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<p>Esta guía de estudio tiene como objetivo aprovechar las capacidades de Maple para generar gráficas interactivas y lograr con ellas que el estudiante comprenda el problema geométrico que da origen a la integral doble, la interpretación geométrica de una integral doble cuando el integrando es positivo, y la interpretación geométrica del cálculo de integrales iteradas en una integral doble.</p><img src="/view.aspx?si=153595/Preview_figure.png" alt="Guia de estudio para integrales dobles" align="left"/><p>Esta guía de estudio tiene como objetivo aprovechar las capacidades de Maple para generar gráficas interactivas y lograr con ellas que el estudiante comprenda el problema geométrico que da origen a la integral doble, la interpretación geométrica de una integral doble cuando el integrando es positivo, y la interpretación geométrica del cálculo de integrales iteradas en una integral doble.</p>153595Tue, 03 Jun 2014 04:00:00 ZDr. Ranferi GutierrezDr. Ranferi GutierrezGuia electronica de estudio sobre Multiplicadores de Lagrange
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<p>El objetivo principal de la presente guia electronica de estudio es que el estudiante adquiera una comprension geometrica de lo que significa buscar valores extremos de una funcion de varias variables, la cual esta sujeta a una restriccion. El objetivo principal de esta guia se logra aprovechando las capacidades de Maple para generar graficos en 3D y manipularlos a traves del uso de componentes.</p><img src="/view.aspx?si=153587/multiplicadores.png" alt="Guia electronica de estudio sobre Multiplicadores de Lagrange" align="left"/><p>El objetivo principal de la presente guia electronica de estudio es que el estudiante adquiera una comprension geometrica de lo que significa buscar valores extremos de una funcion de varias variables, la cual esta sujeta a una restriccion. El objetivo principal de esta guia se logra aprovechando las capacidades de Maple para generar graficos en 3D y manipularlos a traves del uso de componentes.</p>153587Tue, 20 May 2014 04:00:00 ZDr. Ranferi GutierrezDr. Ranferi GutierrezClassroom Tips and Techniques: Drawing a Normal and Tangent Plane on a Surface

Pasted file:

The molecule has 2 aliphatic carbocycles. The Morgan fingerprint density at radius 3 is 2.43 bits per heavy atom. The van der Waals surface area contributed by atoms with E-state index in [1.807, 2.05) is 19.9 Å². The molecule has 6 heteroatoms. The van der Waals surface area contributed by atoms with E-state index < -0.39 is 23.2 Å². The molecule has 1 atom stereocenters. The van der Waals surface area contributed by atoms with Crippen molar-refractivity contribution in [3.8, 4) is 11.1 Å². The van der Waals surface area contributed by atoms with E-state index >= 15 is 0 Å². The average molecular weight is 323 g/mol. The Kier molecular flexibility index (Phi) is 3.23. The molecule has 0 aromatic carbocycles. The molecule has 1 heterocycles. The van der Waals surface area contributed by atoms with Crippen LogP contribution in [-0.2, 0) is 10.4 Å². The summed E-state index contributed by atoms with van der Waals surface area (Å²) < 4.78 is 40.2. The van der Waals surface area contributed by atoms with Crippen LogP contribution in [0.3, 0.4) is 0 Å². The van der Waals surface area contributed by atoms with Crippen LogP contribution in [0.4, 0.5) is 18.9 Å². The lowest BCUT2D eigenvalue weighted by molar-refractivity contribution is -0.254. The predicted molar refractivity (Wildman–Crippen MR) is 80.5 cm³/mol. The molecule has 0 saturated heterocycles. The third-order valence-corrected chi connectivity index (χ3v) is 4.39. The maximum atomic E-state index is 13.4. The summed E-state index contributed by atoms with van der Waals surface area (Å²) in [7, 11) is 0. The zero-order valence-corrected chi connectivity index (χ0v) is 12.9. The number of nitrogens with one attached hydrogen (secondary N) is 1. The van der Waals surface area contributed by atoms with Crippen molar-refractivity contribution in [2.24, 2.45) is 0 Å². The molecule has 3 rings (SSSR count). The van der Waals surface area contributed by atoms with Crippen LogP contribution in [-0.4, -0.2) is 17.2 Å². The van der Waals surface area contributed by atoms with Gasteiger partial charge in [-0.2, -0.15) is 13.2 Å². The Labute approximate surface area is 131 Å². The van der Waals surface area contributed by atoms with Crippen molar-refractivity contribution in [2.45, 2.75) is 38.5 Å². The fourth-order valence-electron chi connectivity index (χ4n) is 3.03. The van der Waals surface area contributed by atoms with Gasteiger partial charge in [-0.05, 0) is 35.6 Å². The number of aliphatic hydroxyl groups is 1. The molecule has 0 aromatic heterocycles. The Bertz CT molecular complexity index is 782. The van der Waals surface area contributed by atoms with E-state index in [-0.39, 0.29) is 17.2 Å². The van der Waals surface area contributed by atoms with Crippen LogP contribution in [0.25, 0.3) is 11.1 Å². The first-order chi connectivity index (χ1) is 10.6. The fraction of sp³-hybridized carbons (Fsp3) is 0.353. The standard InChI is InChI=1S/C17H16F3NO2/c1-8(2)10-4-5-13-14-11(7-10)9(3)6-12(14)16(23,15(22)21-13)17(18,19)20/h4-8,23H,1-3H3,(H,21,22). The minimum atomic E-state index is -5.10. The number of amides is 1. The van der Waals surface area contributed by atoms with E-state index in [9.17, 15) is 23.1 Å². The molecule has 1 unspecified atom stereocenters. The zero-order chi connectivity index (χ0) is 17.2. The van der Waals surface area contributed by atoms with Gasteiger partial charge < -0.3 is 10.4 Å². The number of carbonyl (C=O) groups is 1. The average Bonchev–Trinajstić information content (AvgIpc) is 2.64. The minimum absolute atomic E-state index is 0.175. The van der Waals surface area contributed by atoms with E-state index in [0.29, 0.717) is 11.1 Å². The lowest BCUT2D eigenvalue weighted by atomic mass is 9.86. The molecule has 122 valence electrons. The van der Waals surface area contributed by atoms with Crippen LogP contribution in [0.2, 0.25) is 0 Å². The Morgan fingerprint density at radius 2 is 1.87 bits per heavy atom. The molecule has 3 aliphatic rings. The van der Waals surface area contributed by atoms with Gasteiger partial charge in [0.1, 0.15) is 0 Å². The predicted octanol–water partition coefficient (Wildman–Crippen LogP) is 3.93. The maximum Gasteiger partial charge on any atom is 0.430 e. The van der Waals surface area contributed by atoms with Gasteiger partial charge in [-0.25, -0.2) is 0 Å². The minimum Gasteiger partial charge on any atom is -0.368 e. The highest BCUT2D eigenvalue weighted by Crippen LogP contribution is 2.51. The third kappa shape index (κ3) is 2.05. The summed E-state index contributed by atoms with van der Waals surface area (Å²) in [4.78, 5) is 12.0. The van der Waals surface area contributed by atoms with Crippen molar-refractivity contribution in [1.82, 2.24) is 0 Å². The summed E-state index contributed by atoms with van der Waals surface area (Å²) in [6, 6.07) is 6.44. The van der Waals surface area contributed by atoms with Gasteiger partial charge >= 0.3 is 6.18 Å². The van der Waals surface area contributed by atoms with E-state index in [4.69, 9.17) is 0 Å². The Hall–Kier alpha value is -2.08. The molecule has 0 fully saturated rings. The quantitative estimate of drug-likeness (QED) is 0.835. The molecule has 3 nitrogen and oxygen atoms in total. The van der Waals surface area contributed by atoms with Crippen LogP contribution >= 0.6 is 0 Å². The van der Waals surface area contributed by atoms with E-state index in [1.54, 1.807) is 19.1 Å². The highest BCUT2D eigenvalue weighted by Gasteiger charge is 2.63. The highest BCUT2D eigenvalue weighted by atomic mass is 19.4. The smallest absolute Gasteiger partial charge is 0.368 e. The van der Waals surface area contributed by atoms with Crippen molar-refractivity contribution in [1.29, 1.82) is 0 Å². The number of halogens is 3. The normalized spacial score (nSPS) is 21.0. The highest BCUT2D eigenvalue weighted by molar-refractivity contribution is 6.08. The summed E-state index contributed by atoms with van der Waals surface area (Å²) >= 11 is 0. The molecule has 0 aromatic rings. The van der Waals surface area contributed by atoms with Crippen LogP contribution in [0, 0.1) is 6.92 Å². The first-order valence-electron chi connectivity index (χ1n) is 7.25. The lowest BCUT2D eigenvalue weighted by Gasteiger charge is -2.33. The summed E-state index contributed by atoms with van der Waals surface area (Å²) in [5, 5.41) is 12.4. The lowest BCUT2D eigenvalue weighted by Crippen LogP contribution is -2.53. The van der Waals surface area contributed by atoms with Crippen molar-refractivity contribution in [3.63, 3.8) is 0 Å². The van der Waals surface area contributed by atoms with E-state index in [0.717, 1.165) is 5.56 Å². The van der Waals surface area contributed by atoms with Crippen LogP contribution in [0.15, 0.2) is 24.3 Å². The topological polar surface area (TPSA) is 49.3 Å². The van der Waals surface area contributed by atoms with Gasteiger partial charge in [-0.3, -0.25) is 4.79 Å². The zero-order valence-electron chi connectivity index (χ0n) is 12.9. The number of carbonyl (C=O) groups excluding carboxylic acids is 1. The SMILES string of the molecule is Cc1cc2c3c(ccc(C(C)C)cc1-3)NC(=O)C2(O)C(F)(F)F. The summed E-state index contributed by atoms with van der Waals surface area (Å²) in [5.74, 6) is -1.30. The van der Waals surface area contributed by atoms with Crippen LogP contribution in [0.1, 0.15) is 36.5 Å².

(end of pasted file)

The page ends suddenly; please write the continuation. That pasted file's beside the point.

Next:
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Four different techniques are given for obtaining a graph showing a surface with a normal and tangent plane attached. The work is a response to <a href="http://www.mapleprimes.com/questions/147681-A-Problem-About-Plot-The-Part-Of-The-Surface">a MaplePrimes question asked on May 25, 2013</a>.<img src="/view.aspx?si=150722/thumb.jpg" alt="Classroom Tips and Techniques: Drawing a Normal and Tangent Plane on a Surface" align="left"/>Four different techniques are given for obtaining a graph showing a surface with a normal and tangent plane attached. The work is a response to <a href="http://www.mapleprimes.com/questions/147681-A-Problem-About-Plot-The-Part-Of-The-Surface">a MaplePrimes question asked on May 25, 2013</a>.150722Tue, 20 Aug 2013 04:00:00 ZDr. Robert LopezDr. Robert LopezClassroom Tips and Techniques: New Tools for Lines and Planes
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The fifteen new "Lines and Planes" commands in the Student MultivariateCalculus package are detailed, and then illustrated via a collection of examples from a typical calculus course. These new commands can also be implemented through the Context Menu system, as shown by parallel solutions in the set of examples.<img src="/view.aspx?si=144642/thumb.jpg" alt="Classroom Tips and Techniques: New Tools for Lines and Planes" align="left"/>The fifteen new "Lines and Planes" commands in the Student MultivariateCalculus package are detailed, and then illustrated via a collection of examples from a typical calculus course. These new commands can also be implemented through the Context Menu system, as shown by parallel solutions in the set of examples.144642Thu, 14 Mar 2013 04:00:00 ZDr. Robert LopezDr. Robert LopezClassroom Tips and Techniques: Animated Trace of a Curve Drawn by Radius Vector